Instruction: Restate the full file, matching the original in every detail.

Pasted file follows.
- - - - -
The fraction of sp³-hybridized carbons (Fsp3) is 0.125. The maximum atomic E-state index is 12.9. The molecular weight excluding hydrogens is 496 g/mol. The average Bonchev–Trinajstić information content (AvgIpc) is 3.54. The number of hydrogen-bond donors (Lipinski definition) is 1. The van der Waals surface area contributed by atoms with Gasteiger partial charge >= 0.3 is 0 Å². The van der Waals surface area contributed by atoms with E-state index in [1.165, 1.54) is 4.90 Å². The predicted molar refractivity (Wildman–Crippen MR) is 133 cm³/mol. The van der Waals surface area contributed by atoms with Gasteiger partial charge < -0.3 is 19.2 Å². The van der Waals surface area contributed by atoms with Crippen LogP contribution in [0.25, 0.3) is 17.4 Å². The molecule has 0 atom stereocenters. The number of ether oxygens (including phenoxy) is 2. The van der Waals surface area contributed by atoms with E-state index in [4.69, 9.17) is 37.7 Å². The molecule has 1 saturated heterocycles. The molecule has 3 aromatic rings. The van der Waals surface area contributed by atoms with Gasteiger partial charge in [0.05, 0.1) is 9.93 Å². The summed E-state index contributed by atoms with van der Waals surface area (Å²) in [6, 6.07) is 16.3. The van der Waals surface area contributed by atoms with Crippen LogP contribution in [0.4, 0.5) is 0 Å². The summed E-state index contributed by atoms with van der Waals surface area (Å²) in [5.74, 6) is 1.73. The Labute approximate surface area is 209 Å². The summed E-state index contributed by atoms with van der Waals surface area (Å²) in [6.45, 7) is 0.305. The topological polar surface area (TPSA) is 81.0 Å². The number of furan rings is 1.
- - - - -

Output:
The fraction of sp³-hybridized carbons (Fsp3) is 0.125. The maximum atomic E-state index is 12.9. The molecular weight excluding hydrogens is 496 g/mol. The average Bonchev–Trinajstić information content (AvgIpc) is 3.54. The number of hydrogen-bond donors (Lipinski definition) is 1. The van der Waals surface area contributed by atoms with Gasteiger partial charge >= 0.3 is 0 Å². The van der Waals surface area contributed by atoms with E-state index in [1.165, 1.54) is 4.90 Å². The predicted molar refractivity (Wildman–Crippen MR) is 133 cm³/mol. The van der Waals surface area contributed by atoms with Gasteiger partial charge < -0.3 is 19.2 Å². The van der Waals surface area contributed by atoms with Crippen LogP contribution in [0.25, 0.3) is 17.4 Å². The molecule has 0 atom stereocenters. The number of ether oxygens (including phenoxy) is 2. The van der Waals surface area contributed by atoms with E-state index in [4.69, 9.17) is 37.7 Å². The molecule has 1 saturated heterocycles. The molecule has 3 aromatic rings. The van der Waals surface area contributed by atoms with Gasteiger partial charge in [0.05, 0.1) is 9.93 Å². The summed E-state index contributed by atoms with van der Waals surface area (Å²) in [6, 6.07) is 16.3. The van der Waals surface area contributed by atoms with Crippen LogP contribution in [0.4, 0.5) is 0 Å². The summed E-state index contributed by atoms with van der Waals surface area (Å²) in [5.74, 6) is 1.73. The Labute approximate surface area is 209 Å². The summed E-state index contributed by atoms with van der Waals surface area (Å²) in [6.45, 7) is 0.305. The topological polar surface area (TPSA) is 81.0 Å². The number of furan rings is 1.